Note to Reporters: Photos of the Prince’s plume wildflower and the black-tailed prairie dog are available with the news release at http://www.news.colostate.edu/.
A common Western wildflower has the ability to absorb toxic levels of a naturally occurring metal so certain mammals won’t eat it – a significant finding that Colorado State University biologists say could help determine long-term ecological consequences of genetically engineered plants.
Elizabeth Pilon-Smits, a biology professor, and her doctoral student, Colin Quinn, recently completed a two-year study to investigate effects of selenium – a metal that is similar to sulfur – as a plant-defense mechanism against the black-tailed prairie dog. The study is the first of its kind with mammals, and part of a six-year project to study the ecological significance of what scientists call hyperaccumulation, which is a plant’s spongelike ability to soak up toxic elements from the soil, in the plant’s natural habitat.
The study appeared in the June issue of the American Journal of Botany in a paper co-authored by Pilon-Smits and Quinn. Also serving as a lead author on the paper was John Freeman, a former postdoctoral student of Pilon-Smits.
In the study, Pilon-Smits’ undergraduate and graduate students grew a wildflower known as Prince’s plume in laboratories, supplied the flower with various levels of selenium and transplanted them in a prairie dog colony on the university’s Foothills Campus. They then measured the degree of prairie dog-related damage to the plant and in prairie dog behavior at that site. They also studied what happened at a prairie dog colony in southwestern Fort Collins where the wildflower was already growing.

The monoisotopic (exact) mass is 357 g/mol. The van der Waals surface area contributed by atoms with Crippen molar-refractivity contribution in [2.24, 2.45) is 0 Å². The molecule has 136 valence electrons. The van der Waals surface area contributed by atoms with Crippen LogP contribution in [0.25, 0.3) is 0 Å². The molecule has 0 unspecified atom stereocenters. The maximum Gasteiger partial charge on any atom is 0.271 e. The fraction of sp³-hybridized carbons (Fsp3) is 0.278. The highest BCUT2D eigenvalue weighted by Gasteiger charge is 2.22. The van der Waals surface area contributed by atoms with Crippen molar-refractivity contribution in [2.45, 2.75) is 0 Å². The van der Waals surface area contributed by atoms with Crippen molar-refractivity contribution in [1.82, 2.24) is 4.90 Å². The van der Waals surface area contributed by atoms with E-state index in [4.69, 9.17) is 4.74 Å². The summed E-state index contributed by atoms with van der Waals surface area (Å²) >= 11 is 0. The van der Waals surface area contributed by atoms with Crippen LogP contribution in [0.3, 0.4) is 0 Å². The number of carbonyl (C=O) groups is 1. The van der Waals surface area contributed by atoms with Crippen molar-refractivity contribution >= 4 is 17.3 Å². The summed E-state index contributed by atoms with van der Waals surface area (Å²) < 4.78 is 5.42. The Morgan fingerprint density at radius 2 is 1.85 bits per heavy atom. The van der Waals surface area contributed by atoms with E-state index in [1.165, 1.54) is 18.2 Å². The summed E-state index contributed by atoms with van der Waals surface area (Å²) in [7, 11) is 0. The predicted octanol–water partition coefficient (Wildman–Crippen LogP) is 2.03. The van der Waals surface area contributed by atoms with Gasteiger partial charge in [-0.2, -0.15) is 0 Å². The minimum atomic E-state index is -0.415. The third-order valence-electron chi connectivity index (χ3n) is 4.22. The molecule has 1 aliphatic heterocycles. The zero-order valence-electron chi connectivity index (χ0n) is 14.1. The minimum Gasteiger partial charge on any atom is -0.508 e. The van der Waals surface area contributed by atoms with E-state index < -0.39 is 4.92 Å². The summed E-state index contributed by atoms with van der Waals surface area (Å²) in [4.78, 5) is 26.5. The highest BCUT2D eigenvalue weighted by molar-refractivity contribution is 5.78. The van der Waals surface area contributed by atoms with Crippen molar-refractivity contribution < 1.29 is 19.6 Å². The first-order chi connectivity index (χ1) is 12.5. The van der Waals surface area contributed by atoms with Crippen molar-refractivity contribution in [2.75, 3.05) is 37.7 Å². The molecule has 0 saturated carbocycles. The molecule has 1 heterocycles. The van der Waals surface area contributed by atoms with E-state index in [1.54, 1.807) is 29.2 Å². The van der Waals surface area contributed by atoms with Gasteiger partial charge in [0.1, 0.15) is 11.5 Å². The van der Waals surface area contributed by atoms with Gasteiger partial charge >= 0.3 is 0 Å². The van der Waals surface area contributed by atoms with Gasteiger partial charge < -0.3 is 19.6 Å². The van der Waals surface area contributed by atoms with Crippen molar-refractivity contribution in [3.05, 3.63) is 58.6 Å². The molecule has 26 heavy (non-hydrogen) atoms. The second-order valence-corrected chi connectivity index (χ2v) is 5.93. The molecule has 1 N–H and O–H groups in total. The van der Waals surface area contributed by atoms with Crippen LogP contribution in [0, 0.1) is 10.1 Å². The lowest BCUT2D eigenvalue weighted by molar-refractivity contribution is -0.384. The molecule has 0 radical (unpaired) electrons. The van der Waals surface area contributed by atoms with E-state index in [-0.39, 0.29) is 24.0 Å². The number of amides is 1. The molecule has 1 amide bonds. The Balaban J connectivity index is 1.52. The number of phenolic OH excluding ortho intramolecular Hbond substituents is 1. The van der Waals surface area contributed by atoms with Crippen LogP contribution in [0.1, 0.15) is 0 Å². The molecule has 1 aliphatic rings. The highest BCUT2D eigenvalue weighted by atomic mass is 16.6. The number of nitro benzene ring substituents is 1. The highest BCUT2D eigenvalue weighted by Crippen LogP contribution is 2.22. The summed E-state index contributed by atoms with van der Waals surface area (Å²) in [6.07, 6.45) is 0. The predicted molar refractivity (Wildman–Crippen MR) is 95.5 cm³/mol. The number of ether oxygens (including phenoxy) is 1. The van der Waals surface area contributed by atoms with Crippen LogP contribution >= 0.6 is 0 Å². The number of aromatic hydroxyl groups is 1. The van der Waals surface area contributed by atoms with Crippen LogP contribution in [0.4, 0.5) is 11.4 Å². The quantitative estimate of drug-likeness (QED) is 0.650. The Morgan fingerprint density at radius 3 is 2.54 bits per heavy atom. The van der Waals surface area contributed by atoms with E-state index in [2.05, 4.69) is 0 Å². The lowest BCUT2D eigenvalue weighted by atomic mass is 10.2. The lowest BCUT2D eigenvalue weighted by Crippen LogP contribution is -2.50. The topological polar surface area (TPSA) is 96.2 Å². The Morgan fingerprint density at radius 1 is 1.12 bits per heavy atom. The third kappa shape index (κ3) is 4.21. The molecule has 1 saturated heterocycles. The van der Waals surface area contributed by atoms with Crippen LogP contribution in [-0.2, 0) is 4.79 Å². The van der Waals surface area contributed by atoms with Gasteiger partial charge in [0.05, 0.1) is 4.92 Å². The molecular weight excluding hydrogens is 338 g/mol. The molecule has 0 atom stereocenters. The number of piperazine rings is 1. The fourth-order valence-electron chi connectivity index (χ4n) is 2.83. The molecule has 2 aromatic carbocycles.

The researchers found prairie dogs preferentially ate the Prince’s plume that contained the least amount of selenium. When plants with high levels of selenium were clipped at all, they were generally not eaten but rather chopped down and left in place, so the prairie dogs could better see predators coming.
“This plant only grows in places where there is selenium in the soil, and likely benefits from the selenium, either as a nutrient but more likely because of its ecological effects,” said Quinn. “Our focus is to study how the crop affects the local ecology.”
Selenium is naturally occurring in western U.S. soils and safe in small doses where it can act as an anticarcinogen. High levels like the ones occurring in hyperaccumulator plants can be toxic and cause death in livestock. Plants like Prince’s plume and two-grooved milkvetch can accumulate selenium at levels 1,000 times greater than what’s present in the soil, and up to 1 percent of the plant’s dry weight.
“Selenium is a huge problem in the West, including Colorado,” said Pilon-Smits. “If you grow plants on selenium-rich soil, the selenium can over time accumulate in the soil and leach out into lakes and rivers, resulting in death and deformities in livestock. In addition, hyperaccumulators naturally occur on selenium-rich soils, causing substantial yearly losses in livestock. Native wildlife appears to avoid these plants, as our current study with prairie dogs show, but non-native species don’t seem to avoid them. In our earlier studies we already showed that selenium also protects plants from many invertebrate herbivores, including moths, aphids, and other pests.
“These studies are relevant for managers of selenium-rich ranch or crop land. Also, it is important to learn about the ecological effects of plant-accumulated selenium before growing selenium-accumulating plants for environmental cleanup. This is another long-term interest in our lab. We’re interested in the mechanisms behind hyperaccumulation, all the way to the molecular level, and have been able to genetically improve plant selenium accumulation nine-fold. Such plants may be used to clean up selenium from soil or water, while accumulating anticarcinogenic selenocompounds. Before growing such plants at a large scale it is vital to have insight into the ecological consequences.”
The study resulted from a six-year, $800,000 grant from the National Science Foundation.
Pilon-Smits, who joined CSU’s College of Natural Sciences in 1998, studies how plants can be used to clean up environmental pollutants, particularly how plants metabolize, accumulate and tolerate selenium.